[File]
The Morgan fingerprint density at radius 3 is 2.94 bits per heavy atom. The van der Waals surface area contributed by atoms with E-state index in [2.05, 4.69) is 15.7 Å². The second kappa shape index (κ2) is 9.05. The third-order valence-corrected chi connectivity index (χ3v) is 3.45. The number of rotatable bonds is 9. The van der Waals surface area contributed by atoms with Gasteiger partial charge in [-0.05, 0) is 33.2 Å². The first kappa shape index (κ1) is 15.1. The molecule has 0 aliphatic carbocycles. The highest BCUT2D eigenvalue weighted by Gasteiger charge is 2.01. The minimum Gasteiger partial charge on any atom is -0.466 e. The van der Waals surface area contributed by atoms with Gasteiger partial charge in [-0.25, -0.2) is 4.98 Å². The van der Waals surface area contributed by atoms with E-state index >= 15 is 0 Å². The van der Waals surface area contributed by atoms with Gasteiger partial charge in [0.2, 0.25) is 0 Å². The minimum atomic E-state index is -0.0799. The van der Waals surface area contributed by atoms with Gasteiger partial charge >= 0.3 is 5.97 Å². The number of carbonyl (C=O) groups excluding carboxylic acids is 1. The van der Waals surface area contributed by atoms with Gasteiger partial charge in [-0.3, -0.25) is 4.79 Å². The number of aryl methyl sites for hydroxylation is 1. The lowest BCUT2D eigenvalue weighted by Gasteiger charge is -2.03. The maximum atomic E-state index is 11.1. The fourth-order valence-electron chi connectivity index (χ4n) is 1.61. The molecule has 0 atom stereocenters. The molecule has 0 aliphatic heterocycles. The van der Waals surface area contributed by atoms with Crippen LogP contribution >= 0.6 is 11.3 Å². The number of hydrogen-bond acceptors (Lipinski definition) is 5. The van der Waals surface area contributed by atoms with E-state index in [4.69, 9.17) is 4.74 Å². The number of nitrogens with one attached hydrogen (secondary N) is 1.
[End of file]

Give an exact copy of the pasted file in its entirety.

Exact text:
The Morgan fingerprint density at radius 3 is 2.94 bits per heavy atom. The van der Waals surface area contributed by atoms with E-state index in [2.05, 4.69) is 15.7 Å². The second kappa shape index (κ2) is 9.05. The third-order valence-corrected chi connectivity index (χ3v) is 3.45. The number of rotatable bonds is 9. The van der Waals surface area contributed by atoms with Gasteiger partial charge in [-0.05, 0) is 33.2 Å². The first kappa shape index (κ1) is 15.1. The molecule has 0 aliphatic carbocycles. The highest BCUT2D eigenvalue weighted by Gasteiger charge is 2.01. The minimum Gasteiger partial charge on any atom is -0.466 e. The van der Waals surface area contributed by atoms with Gasteiger partial charge in [-0.25, -0.2) is 4.98 Å². The van der Waals surface area contributed by atoms with E-state index >= 15 is 0 Å². The van der Waals surface area contributed by atoms with Gasteiger partial charge in [0.2, 0.25) is 0 Å². The minimum atomic E-state index is -0.0799. The van der Waals surface area contributed by atoms with Gasteiger partial charge >= 0.3 is 5.97 Å². The number of carbonyl (C=O) groups excluding carboxylic acids is 1. The van der Waals surface area contributed by atoms with Gasteiger partial charge in [-0.3, -0.25) is 4.79 Å². The number of aryl methyl sites for hydroxylation is 1. The lowest BCUT2D eigenvalue weighted by Gasteiger charge is -2.03. The maximum atomic E-state index is 11.1. The fourth-order valence-electron chi connectivity index (χ4n) is 1.61. The molecule has 0 atom stereocenters. The molecule has 0 aliphatic heterocycles. The van der Waals surface area contributed by atoms with Crippen LogP contribution >= 0.6 is 11.3 Å². The number of hydrogen-bond acceptors (Lipinski definition) is 5. The van der Waals surface area contributed by atoms with E-state index in [4.69, 9.17) is 4.74 Å². The number of nitrogens with one attached hydrogen (secondary N) is 1.